Researchers have found a protein in the blood of pregnant women that can predict if they are likely to have a fetus that doesnt grow properly,and thus has a high risk of stillbirth and long-term health complications.
The research,led by Dr. Andree Gruslin,could lead to a widely available blood test and could help develop ways for improving the outcomes of women and their children who face this risk estimated to be as many as one of every 20 pregnancies.
Dr. Gruslins study focuses on a protein called Insulin Growth Factor Binding Protein 4 (IGFBP-4).
While this protein has been linked to pregnancy before,this study is the first to demonstrate its important role in human pregnancy complications.
A key part of the study involved examining IGFBP-4 levels in first trimester blood samples from women who participated in a large study of pregnancies and newborns called the Ottawa and Kingston (OaK) birth cohort.
Dr. Gruslin found that women with high levels of IGFBP-4 were 22 times more likely to give birth to tiny babies (defined as the smallest five per cent by weight for their gestational age),than women with normal levels of IGFBP-4. This part of the study involved a total of 72 women half with tiny babies and half with normal weight babies.
Usually,we dont find out until later in a pregnancy that a fetus isnt growing properly,but this test can tell us in the first trimester if theres likely to be a problem, said Dr. Gruslin,a Scientist at OHRI,High Risk Obstetrician at The Ottawa Hospital and Professor in the Faculty of Medicine at uOttawa.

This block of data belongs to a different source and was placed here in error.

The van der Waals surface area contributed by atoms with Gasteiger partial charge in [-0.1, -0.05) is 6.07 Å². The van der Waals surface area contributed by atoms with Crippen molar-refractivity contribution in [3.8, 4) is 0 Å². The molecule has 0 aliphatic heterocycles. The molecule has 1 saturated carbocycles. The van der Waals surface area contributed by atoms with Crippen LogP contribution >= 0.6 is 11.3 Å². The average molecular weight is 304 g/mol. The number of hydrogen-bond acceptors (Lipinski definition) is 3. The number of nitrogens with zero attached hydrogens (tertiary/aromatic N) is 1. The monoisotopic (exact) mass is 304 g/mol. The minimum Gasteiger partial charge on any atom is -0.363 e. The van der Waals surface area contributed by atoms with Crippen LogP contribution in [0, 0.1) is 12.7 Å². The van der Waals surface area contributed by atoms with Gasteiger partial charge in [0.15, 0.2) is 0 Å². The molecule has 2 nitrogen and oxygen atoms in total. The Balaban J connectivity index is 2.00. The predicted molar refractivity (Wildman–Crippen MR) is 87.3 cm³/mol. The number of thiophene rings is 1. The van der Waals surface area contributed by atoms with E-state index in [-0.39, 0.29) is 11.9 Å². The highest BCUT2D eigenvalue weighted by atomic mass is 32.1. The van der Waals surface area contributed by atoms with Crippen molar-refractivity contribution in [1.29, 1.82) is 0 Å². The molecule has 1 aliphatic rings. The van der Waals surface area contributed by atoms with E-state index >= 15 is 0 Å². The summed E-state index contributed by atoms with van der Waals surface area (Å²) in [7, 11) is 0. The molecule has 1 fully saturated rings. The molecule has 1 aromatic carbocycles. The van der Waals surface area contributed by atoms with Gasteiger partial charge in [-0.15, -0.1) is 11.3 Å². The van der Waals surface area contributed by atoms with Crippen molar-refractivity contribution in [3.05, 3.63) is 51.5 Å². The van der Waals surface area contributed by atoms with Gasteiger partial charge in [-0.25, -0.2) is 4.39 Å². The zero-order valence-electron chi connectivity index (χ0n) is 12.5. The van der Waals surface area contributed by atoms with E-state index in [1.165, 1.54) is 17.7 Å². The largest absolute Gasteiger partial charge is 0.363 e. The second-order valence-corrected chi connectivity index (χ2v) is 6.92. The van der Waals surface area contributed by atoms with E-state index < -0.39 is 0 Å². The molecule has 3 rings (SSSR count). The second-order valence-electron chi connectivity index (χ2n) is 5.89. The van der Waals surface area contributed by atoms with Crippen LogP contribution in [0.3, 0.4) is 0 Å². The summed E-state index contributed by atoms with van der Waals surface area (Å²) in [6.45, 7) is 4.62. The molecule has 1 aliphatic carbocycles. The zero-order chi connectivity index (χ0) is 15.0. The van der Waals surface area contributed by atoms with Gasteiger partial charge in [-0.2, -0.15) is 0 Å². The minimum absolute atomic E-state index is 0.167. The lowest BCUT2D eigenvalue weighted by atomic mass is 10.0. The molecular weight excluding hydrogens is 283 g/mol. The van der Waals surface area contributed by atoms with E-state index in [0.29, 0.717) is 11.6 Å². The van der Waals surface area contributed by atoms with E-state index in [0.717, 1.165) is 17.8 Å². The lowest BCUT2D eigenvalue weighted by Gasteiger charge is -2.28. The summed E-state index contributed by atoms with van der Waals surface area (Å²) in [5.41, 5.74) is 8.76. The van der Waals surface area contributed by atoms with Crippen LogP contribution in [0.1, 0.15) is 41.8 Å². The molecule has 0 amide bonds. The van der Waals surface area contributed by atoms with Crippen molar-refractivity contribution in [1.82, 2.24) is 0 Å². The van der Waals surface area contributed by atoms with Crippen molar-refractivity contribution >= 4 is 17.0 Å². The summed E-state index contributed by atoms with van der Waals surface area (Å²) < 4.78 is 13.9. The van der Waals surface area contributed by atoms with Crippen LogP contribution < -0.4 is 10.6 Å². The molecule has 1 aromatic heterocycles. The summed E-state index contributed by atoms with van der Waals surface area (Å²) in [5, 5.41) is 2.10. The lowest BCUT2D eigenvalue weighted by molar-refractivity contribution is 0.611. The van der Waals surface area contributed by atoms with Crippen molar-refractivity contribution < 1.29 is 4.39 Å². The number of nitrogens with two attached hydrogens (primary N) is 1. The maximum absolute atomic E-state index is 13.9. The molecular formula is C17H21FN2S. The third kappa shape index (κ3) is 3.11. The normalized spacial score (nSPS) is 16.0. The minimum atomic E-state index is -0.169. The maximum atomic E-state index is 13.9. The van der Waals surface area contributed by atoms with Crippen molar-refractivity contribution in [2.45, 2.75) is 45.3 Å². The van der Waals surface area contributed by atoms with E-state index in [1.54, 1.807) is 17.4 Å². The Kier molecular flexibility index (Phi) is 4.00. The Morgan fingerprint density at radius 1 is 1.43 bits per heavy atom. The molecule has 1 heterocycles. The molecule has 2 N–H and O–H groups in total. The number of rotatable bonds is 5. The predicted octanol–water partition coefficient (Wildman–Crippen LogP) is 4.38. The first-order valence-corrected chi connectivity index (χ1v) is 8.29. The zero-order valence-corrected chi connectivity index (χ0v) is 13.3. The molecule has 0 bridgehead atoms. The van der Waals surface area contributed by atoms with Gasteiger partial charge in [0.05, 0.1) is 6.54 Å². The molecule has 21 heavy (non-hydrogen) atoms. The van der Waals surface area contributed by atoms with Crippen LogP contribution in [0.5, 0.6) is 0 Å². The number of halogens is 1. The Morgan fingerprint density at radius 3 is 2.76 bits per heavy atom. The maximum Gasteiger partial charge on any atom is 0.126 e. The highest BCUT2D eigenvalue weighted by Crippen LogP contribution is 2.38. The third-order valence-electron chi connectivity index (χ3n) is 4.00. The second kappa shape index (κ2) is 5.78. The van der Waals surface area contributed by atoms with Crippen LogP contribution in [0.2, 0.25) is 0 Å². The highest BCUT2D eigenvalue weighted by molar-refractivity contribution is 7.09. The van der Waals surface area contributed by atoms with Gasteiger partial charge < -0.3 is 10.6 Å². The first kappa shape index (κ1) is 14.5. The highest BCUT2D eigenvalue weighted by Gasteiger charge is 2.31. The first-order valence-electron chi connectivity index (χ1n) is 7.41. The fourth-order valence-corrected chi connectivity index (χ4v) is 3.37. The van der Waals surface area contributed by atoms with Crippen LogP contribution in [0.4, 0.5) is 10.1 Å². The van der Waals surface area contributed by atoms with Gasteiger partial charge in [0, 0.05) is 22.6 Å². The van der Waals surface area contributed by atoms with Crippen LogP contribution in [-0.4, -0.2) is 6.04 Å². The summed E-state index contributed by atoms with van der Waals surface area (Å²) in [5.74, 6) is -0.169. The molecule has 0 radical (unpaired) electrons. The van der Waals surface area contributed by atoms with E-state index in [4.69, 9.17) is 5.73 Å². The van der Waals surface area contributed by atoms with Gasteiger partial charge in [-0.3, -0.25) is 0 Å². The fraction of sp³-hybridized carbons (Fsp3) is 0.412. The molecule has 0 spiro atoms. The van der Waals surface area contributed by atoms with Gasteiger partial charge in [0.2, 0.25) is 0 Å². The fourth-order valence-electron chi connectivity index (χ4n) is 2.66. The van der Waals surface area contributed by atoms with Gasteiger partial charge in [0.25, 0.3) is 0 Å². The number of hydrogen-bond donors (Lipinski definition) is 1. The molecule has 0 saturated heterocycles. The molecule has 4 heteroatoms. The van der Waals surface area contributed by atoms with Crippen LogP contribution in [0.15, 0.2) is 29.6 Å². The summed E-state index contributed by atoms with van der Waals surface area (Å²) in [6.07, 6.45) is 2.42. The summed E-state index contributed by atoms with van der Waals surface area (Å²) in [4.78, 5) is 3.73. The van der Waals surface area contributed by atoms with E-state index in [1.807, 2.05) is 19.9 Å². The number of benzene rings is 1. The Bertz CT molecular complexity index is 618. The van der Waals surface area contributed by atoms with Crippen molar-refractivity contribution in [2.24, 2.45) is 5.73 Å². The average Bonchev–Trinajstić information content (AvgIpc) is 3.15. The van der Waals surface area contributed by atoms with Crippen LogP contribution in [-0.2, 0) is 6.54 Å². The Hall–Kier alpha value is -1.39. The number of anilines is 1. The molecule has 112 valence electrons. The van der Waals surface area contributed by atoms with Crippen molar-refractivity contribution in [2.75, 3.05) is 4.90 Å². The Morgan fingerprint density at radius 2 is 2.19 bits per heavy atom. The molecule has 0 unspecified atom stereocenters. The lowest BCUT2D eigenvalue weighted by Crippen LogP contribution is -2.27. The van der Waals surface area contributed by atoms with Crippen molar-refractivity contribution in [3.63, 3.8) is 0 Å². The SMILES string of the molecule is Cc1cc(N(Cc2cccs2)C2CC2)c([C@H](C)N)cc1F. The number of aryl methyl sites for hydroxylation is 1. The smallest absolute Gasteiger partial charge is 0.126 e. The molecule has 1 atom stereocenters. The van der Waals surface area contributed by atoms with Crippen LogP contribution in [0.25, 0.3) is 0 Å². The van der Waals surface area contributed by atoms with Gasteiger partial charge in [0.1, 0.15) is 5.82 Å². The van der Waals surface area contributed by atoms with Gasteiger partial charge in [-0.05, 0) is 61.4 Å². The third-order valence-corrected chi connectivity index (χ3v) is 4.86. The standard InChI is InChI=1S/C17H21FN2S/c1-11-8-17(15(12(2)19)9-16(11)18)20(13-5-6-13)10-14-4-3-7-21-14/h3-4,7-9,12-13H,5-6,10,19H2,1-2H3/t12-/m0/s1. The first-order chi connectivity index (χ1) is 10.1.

By identifying these high-risk pregnancies early on,we will be able to monitor these women more closely and hopefully help them deliver a healthier baby, she said.
The IGFBP-4 blood test is still experimental,but Dr. Gruslin hopes to develop a refined version that could be made available to all pregnant women within the next couple of years.
She also hopes that her studies on IGFBP-4 could lead to new approaches that would improve fetal growth in high-risk pregnancies.
This condition,called Fetal Growth Restriction or Intrauterine Growth Restriction,is thought to affect three to five per cent of all pregnancies,and cause close to half of all stillbirths.